As Democrats ramp up their efforts to make it easy for illegal aliens to vote in U.S. elections, blue states with massive immigrant populations are working together to pass legislation that to change the way future U.S. Presidents are elected. States with large populations that skew heavily toward Democrats, like Illinois and California, have begun to issue ID’s to illegal aliens that can be used to vote with no regard for immigration status. While officials claim the voter still needs to check the box that says they are a U.S. citizen, we all know how unlikely it is that every voter’s affidavit will be checked post-election to verify their citizenship.

Blue states that are still furious that Hillary lost the 2016 presidential election, and are now working to form a new pact, one that would change the way our future presidential elections are decided.

Congress hasn’t substantially changed the Electoral College system since the process was remade by the 12th Amendment in 1804.

That could change, however, if Democrats have their way…

Connecticut is poised to commit its electoral votes to whichever U.S. presidential candidate wins the nation’s popular vote — regardless of who wins the state.

By embracing the plan, Connecticut’s General Assembly gave new momentum to a push to change the way Americans elect their president.

Ten states and the District of Columbia are already in a compact to pool their electoral votes and pledge them to the popular-vote winner. With Connecticut added, the compact’s voting power would rise to 172 — fewer than 100 electoral votes away from the 270-vote majority that decides the presidential contest.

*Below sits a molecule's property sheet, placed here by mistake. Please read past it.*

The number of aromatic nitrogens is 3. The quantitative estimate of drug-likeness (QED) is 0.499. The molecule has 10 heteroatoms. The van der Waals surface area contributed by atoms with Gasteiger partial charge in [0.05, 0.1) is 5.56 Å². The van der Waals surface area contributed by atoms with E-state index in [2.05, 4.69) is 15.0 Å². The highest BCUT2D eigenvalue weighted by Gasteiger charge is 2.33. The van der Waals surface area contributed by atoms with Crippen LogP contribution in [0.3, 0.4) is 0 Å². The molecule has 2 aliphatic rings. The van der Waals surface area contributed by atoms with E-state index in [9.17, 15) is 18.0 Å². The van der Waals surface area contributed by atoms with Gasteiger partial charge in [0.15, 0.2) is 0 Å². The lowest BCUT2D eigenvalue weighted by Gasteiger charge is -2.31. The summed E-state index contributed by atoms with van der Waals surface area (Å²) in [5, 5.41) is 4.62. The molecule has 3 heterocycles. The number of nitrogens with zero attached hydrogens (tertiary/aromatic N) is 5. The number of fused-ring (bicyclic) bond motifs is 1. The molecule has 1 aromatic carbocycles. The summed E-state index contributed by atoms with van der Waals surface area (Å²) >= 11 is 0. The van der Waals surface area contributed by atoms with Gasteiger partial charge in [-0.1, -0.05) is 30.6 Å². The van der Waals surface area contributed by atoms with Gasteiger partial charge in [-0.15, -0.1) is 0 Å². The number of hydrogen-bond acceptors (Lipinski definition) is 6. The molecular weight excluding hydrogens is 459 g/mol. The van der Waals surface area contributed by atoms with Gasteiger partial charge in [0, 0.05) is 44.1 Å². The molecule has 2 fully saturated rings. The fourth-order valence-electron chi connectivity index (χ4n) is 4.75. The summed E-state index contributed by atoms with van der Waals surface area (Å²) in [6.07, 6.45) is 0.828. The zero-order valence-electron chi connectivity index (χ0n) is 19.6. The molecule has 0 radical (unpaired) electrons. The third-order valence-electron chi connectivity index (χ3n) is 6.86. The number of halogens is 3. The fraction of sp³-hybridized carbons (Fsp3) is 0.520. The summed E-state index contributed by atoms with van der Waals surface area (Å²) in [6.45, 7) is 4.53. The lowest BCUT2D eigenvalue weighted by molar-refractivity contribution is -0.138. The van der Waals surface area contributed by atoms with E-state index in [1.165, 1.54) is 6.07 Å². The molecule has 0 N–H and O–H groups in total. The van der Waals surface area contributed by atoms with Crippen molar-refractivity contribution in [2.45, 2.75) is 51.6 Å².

Connecticut’s Senate gave final approval to the bill over the weekend, using a 21-14 vote to send the legislation to Gov. Dannel Malloy — who responded by saying, “I applaud the General Assembly for passing this commonsense legislation.”

“With the exception of the presidency, every elected office in the country, from city council, to United States senator, to governor, is awarded the candidate who receives the most votes,” Malloy said in a statement. “The vote of every American citizen should count equally, yet under the current system, voters from sparsely populated states are awarded significantly more power than those from states like Connecticut. This is fundamentally unfair.”

The bill adopts an interstate compact that’s officially called “The Agreement Among the States to Elect the President by National Popular Vote.”

Here’s a 2016 map of the counties Trump won vs. the counties Hillary won. Can someone honestly look at this map and say the election results were “unfair”?

The agreement won’t kick in unless it’s backed by enough states and other voting areas to claim a majority of Electoral College votes.

In addition to Connecticut, the other jurisdictions in the pact are California, Hawaii, Illinois, Maryland, Massachusetts, New Jersey, New York, Rhode Island, Vermont and Washington state, along with Washington, D.C.

“If the Electoral College is abolished, the compact terminates,” according to the Connecticut legislation.

Criticism of the Electoral College system has increased in recent years, after two presidential candidates — Democrats Al Gore in 2000 and Hillary Clinton in 2016 — won the popular vote but lost the electoral vote.

As NPR noted in 2016, it’s mathematically possible for a candidate to win the U.S. presidency with less than 25 percent of the national popular vote.

All of the states that have so far committed to the pact are also states whose electoral votes went to Clinton in 2016.

Democrats have led the recent push to change the way the Electoral College works. But the National Popular Vote organization, which supports the move nationwide, says there is also bipartisan support for the bill. –NPR


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